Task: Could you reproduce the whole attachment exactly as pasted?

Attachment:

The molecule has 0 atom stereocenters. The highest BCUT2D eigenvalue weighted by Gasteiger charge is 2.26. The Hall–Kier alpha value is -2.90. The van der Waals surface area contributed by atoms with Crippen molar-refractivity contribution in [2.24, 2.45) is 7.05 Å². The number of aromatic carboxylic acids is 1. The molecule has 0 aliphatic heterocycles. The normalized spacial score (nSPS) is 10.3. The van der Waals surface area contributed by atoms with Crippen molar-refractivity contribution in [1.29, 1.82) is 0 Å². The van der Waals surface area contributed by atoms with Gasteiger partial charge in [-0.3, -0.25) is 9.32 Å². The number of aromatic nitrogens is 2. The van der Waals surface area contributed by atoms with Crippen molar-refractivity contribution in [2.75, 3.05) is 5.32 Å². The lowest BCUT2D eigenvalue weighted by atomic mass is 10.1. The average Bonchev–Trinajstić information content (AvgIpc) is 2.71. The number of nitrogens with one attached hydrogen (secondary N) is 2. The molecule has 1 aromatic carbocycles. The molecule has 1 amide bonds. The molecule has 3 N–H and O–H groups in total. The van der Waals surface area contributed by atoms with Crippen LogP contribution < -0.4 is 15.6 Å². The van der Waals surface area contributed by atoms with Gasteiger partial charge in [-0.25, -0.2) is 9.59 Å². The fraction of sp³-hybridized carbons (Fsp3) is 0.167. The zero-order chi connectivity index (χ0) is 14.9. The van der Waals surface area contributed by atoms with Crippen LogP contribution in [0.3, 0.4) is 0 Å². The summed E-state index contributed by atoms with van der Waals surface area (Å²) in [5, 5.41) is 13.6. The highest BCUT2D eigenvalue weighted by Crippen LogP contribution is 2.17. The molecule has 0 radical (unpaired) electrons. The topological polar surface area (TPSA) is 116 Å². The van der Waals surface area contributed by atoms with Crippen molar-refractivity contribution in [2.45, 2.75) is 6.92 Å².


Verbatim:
The molecule has 0 atom stereocenters. The highest BCUT2D eigenvalue weighted by Gasteiger charge is 2.26. The Hall–Kier alpha value is -2.90. The van der Waals surface area contributed by atoms with Crippen molar-refractivity contribution in [2.24, 2.45) is 7.05 Å². The number of aromatic carboxylic acids is 1. The molecule has 0 aliphatic heterocycles. The normalized spacial score (nSPS) is 10.3. The van der Waals surface area contributed by atoms with Crippen molar-refractivity contribution in [1.29, 1.82) is 0 Å². The van der Waals surface area contributed by atoms with Gasteiger partial charge in [-0.3, -0.25) is 9.32 Å². The number of aromatic nitrogens is 2. The van der Waals surface area contributed by atoms with Crippen molar-refractivity contribution in [2.75, 3.05) is 5.32 Å². The lowest BCUT2D eigenvalue weighted by atomic mass is 10.1. The average Bonchev–Trinajstić information content (AvgIpc) is 2.71. The number of nitrogens with one attached hydrogen (secondary N) is 2. The molecule has 1 aromatic carbocycles. The molecule has 1 amide bonds. The molecule has 3 N–H and O–H groups in total. The van der Waals surface area contributed by atoms with Crippen LogP contribution < -0.4 is 15.6 Å². The van der Waals surface area contributed by atoms with Gasteiger partial charge in [-0.25, -0.2) is 9.59 Å². The fraction of sp³-hybridized carbons (Fsp3) is 0.167. The zero-order chi connectivity index (χ0) is 14.9. The van der Waals surface area contributed by atoms with Crippen LogP contribution in [0.3, 0.4) is 0 Å². The summed E-state index contributed by atoms with van der Waals surface area (Å²) in [5, 5.41) is 13.6. The highest BCUT2D eigenvalue weighted by Crippen LogP contribution is 2.17. The molecule has 0 radical (unpaired) electrons. The topological polar surface area (TPSA) is 116 Å². The van der Waals surface area contributed by atoms with Crippen molar-refractivity contribution in [2.45, 2.75) is 6.92 Å².